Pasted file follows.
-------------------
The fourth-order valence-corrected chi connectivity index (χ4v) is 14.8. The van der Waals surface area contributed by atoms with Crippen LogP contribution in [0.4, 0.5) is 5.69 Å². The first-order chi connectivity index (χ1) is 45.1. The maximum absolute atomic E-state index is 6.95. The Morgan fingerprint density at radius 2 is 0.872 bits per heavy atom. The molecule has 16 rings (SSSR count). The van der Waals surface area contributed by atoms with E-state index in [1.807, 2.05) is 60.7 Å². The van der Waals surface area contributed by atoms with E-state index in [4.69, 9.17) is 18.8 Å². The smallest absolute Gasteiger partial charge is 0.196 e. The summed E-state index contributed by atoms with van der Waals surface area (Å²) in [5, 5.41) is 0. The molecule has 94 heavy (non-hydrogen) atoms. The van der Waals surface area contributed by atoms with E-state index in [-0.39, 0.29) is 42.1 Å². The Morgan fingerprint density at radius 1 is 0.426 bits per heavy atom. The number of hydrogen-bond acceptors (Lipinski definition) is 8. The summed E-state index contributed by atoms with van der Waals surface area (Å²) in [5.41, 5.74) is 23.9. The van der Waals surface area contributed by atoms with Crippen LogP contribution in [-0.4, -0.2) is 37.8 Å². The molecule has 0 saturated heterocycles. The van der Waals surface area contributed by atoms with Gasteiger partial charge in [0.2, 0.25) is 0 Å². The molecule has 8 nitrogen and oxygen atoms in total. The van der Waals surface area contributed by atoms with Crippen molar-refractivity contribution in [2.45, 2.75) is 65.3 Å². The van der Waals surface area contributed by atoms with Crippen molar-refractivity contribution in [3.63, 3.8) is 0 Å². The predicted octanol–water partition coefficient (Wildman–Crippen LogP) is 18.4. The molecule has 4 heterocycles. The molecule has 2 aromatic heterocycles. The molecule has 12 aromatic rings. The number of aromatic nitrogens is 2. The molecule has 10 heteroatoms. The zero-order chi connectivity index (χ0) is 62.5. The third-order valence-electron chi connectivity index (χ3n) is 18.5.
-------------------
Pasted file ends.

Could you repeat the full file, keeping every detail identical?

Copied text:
The fourth-order valence-corrected chi connectivity index (χ4v) is 14.8. The van der Waals surface area contributed by atoms with Crippen LogP contribution in [0.4, 0.5) is 5.69 Å². The first-order chi connectivity index (χ1) is 45.1. The maximum absolute atomic E-state index is 6.95. The Morgan fingerprint density at radius 2 is 0.872 bits per heavy atom. The molecule has 16 rings (SSSR count). The van der Waals surface area contributed by atoms with E-state index in [1.807, 2.05) is 60.7 Å². The van der Waals surface area contributed by atoms with E-state index in [4.69, 9.17) is 18.8 Å². The smallest absolute Gasteiger partial charge is 0.196 e. The summed E-state index contributed by atoms with van der Waals surface area (Å²) in [5, 5.41) is 0. The molecule has 94 heavy (non-hydrogen) atoms. The van der Waals surface area contributed by atoms with E-state index in [-0.39, 0.29) is 42.1 Å². The Morgan fingerprint density at radius 1 is 0.426 bits per heavy atom. The number of hydrogen-bond acceptors (Lipinski definition) is 8. The summed E-state index contributed by atoms with van der Waals surface area (Å²) in [5.41, 5.74) is 23.9. The van der Waals surface area contributed by atoms with Crippen LogP contribution in [-0.4, -0.2) is 37.8 Å². The molecule has 0 saturated heterocycles. The van der Waals surface area contributed by atoms with Gasteiger partial charge in [0.2, 0.25) is 0 Å². The molecule has 8 nitrogen and oxygen atoms in total. The van der Waals surface area contributed by atoms with Crippen molar-refractivity contribution in [2.45, 2.75) is 65.3 Å². The van der Waals surface area contributed by atoms with Crippen molar-refractivity contribution in [3.63, 3.8) is 0 Å². The predicted octanol–water partition coefficient (Wildman–Crippen LogP) is 18.4. The molecule has 4 heterocycles. The molecule has 2 aromatic heterocycles. The molecule has 12 aromatic rings. The number of aromatic nitrogens is 2. The molecule has 10 heteroatoms. The zero-order chi connectivity index (χ0) is 62.5. The third-order valence-electron chi connectivity index (χ3n) is 18.5.